May 5, 2021
A new restaurant on the river
From its riverfront location to its acclaimed chef, the new restaurant opening this spring in downtown St. Charles is anything but ordinary.
The Graceful Ordinary is the brainchild of owners Chris and Megan Curren. Chris is the executive chef, while Megan is the restaurant's event sales manager.
Situated along the Fox River at 1 East Main St., the former BMO Harris Bank building was purchased in December by Frontier Development and local developers Curt and Conrad Hurst.
For the Currens, it's been a nonstop effort getting The Graceful Ordinary -- a 4,700-square-foot location occupying the first floor of the building -- ready to open in the next few months.
"To be along the river, you can't beat being right there on Main Street in the heart of St. Charles," said Chris Curren, who studied at the Pennsylvania Culinary Institute and was a chef at Chicago restaurants Fulton Market Kitchen, Seven Lions and Blue 13.
Curren said the name of the restaurant comes from the idea of an "ordinary," the local tavern in colonial times that served as both a town meeting spot and a place to share good food and drink.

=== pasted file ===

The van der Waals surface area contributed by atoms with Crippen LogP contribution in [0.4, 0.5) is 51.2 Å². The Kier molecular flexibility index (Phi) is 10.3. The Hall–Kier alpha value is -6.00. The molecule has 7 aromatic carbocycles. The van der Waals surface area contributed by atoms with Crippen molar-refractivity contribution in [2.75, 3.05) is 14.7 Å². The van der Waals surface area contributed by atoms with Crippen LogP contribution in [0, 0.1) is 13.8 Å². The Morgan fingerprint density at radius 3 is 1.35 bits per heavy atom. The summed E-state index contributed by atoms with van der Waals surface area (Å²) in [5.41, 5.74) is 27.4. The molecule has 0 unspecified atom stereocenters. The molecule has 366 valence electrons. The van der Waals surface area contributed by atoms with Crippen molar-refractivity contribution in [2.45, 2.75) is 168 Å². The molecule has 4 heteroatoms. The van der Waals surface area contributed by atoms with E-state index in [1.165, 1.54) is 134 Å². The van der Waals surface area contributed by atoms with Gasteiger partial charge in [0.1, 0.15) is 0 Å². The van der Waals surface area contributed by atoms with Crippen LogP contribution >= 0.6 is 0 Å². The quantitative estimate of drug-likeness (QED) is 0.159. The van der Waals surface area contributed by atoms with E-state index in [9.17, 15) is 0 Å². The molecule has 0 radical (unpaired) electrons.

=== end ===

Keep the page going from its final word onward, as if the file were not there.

As for the "graceful" element, that spawns from the upscale menu and decor and the welcoming atmosphere.
"For us doing one of our concepts, it seemed like a no-brainer for us in St. Charles," Megan Curren said. "We started actively looking for spaces the last three or four years."
After Frontier Development cleared specifications from the city's historic preservation commission to maintain the exterior's midcentury modern style, the building is undergoing a multimillion-dollar renovation under the guidance of D+K Architects.
Residential units will occupy the upper floors.
Chris Curren said the menu will feature "refined rustic fare that brings flavors from all over the country," although details still are being ironed out.
The restaurant will offer daily lunch and dinner service as well as weekend brunch in a dining room accommodating up to 120 indoor guests and 110 outdoor guests.
"There's definitely a voice and a personality in the food that I cook," Chris Curren said.
"This will be an opportunity for people to see that while also still being approachable and recognizable so people aren't necessarily intimidated by it."